FACT SHEET #1
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Rescue, Rehabilitation and Release:
Stranding Date: The female hooded seal was found stranded on a sandy beach
on February 20, 1996.
Location of Stranding: Nahant Beach, Nahant, MA
Current Length: Seven feet, six inches
Current Weight: Slightly over 500 pounds
Age: 7 - 10 years
Condition upon Arrival:
The hooded seal was in serious condition. She was
very underweight (more than 150 pounds below normal) and dehydrated. She
was a prime candidate for rescue: healthy enough to be dangerous to
beachgoers, but too weak to go back to the sea or travel home to arctic
Upon arrival, the seal underwent a complete physical
examination. She was treated for dehydration and a lungworm infection, and
fed up to 15 lbs of capelin, herring and squid each day. She gained 150
pounds, and is now close to her normal weight.
Although the seal was deemed ready for release by the end of May, Aquarium
experts decided to delay, fearing that she would suffer a setback during
her June molting period. Molting -- an annual occurrence in which seals
lose and regrow all of their hair -- is considered one of the most
stressful physiological events seals undergo.
Staff fears turned out to be well-founded. In the middle of the animal's
molting period, a parasitic lung infection grew worse and the seal suffered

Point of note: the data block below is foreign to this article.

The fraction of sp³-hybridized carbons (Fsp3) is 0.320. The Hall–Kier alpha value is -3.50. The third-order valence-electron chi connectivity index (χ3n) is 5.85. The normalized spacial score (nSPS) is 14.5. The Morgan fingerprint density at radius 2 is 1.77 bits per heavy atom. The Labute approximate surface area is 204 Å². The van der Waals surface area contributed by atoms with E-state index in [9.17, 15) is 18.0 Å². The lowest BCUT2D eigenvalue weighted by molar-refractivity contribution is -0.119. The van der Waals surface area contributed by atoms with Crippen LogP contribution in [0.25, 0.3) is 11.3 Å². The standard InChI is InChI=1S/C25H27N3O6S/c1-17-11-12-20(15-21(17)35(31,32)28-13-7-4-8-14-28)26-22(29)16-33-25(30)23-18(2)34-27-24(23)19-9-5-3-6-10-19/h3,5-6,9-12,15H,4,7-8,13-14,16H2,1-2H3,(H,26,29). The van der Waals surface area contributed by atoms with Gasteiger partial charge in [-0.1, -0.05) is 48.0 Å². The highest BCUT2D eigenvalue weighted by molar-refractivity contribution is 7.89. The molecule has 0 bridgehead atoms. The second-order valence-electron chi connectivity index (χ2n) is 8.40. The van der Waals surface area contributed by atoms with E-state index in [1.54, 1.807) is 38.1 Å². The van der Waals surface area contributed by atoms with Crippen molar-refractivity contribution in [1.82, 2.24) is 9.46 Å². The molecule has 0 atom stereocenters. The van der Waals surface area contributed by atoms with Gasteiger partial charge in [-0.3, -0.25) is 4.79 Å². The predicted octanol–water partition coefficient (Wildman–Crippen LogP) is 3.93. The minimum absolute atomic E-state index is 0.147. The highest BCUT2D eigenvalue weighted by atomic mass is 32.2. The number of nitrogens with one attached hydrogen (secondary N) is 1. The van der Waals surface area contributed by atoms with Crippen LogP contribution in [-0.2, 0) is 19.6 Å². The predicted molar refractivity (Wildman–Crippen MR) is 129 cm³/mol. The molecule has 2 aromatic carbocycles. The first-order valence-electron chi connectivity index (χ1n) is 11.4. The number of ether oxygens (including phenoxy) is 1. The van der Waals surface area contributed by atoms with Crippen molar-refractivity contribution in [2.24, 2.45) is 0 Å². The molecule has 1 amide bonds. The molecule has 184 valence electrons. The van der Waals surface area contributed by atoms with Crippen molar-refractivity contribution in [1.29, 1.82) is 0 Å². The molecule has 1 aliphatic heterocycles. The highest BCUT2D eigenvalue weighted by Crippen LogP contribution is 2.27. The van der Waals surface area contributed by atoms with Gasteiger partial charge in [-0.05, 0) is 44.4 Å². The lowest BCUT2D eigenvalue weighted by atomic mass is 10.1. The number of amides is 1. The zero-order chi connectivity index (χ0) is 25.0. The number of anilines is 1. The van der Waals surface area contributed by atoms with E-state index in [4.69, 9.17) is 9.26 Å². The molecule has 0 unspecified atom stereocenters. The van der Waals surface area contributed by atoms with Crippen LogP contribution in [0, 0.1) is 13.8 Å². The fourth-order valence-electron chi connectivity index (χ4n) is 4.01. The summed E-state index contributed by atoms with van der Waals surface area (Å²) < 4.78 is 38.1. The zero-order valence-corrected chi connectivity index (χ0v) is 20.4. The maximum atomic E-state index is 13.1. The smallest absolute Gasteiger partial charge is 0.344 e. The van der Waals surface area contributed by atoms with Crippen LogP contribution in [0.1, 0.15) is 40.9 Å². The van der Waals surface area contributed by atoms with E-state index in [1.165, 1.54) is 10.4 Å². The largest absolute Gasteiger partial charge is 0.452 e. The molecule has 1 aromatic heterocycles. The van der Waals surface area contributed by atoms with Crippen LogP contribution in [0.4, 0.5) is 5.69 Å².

a serious relapse. The infection was treated with anti-inflammatory
agents, antibiotics and a medication to kill the lungworm parasites. The
medication was subsequently reduced and there has been no indication of a
serious respiratory problem since.
Location of Release:
The seal will be released in Nahant, near where she
Before the seal is released, a satellite telemetry
device will be attached with glue to the hair on her head. The device is
harmless and will fall off before or during the next molting season. In
the meantime, it will allow Aquarium researchers to monitor the seal's
well-being, track her location and study behaviors such as dive depth and
length of submersion.
Researchers hope this seal will give them a glimpse of previously uncharted
territory. Hooded seals are one of the least understood pinnipeds, due to
the short span of time they spend on shore. In general, hooded seals can
be tagged only during breeding, which takes place in late March/early April
in Canada. Since the tags fall off during the annual molt three months
later, they can only record about 100 days of the hooded seals'
wide-ranging travels. Tagging this seal after molting should give
researchers a chance to study hooded seal behavior and location during the
other two-thirds of the year.
The public can follow the seal's travels through the Internet on WhaleNet's
Satellite Tagging Observation Program (http://whale.wheelock.edu), where
information from the seal's tracking device will be posted daily. WhaleNet
is a combined project of the biology departments of Wheelock and Simmons
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